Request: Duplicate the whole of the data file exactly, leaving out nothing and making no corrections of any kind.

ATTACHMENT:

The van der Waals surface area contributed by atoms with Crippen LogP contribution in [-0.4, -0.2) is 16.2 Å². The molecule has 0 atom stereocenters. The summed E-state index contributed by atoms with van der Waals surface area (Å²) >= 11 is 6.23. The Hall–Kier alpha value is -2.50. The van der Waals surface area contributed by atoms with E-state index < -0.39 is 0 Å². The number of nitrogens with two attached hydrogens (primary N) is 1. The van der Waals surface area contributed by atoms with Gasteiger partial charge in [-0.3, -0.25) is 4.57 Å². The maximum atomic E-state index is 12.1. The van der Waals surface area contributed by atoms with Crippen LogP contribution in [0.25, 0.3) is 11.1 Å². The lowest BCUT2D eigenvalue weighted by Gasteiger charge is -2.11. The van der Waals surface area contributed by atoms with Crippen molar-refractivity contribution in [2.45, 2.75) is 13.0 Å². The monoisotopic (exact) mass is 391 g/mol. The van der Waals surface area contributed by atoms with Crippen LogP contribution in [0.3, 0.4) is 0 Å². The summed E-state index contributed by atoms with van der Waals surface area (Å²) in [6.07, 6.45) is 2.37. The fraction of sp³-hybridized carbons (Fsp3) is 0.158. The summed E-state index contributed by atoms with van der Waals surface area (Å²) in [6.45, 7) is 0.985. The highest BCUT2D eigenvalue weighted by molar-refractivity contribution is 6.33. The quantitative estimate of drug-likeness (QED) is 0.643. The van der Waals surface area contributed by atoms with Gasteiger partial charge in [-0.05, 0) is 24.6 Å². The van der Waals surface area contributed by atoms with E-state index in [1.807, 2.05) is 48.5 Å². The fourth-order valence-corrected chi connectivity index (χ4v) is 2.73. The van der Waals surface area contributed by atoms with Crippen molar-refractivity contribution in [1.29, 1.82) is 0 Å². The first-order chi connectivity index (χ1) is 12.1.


The van der Waals surface area contributed by atoms with Crippen LogP contribution in [-0.4, -0.2) is 16.2 Å². The molecule has 0 atom stereocenters. The summed E-state index contributed by atoms with van der Waals surface area (Å²) >= 11 is 6.23. The Hall–Kier alpha value is -2.50. The van der Waals surface area contributed by atoms with E-state index < -0.39 is 0 Å². The number of nitrogens with two attached hydrogens (primary N) is 1. The van der Waals surface area contributed by atoms with Gasteiger partial charge in [-0.3, -0.25) is 4.57 Å². The maximum atomic E-state index is 12.1. The van der Waals surface area contributed by atoms with Crippen LogP contribution in [0.25, 0.3) is 11.1 Å². The lowest BCUT2D eigenvalue weighted by Gasteiger charge is -2.11. The van der Waals surface area contributed by atoms with Crippen molar-refractivity contribution in [2.45, 2.75) is 13.0 Å². The monoisotopic (exact) mass is 391 g/mol. The van der Waals surface area contributed by atoms with Crippen LogP contribution in [0.3, 0.4) is 0 Å². The summed E-state index contributed by atoms with van der Waals surface area (Å²) in [6.07, 6.45) is 2.37. The fraction of sp³-hybridized carbons (Fsp3) is 0.158. The summed E-state index contributed by atoms with van der Waals surface area (Å²) in [6.45, 7) is 0.985. The highest BCUT2D eigenvalue weighted by molar-refractivity contribution is 6.33. The quantitative estimate of drug-likeness (QED) is 0.643. The van der Waals surface area contributed by atoms with Gasteiger partial charge in [-0.05, 0) is 24.6 Å². The van der Waals surface area contributed by atoms with E-state index in [1.807, 2.05) is 48.5 Å². The fourth-order valence-corrected chi connectivity index (χ4v) is 2.73. The van der Waals surface area contributed by atoms with Crippen molar-refractivity contribution in [1.29, 1.82) is 0 Å². The first-order chi connectivity index (χ1) is 12.1.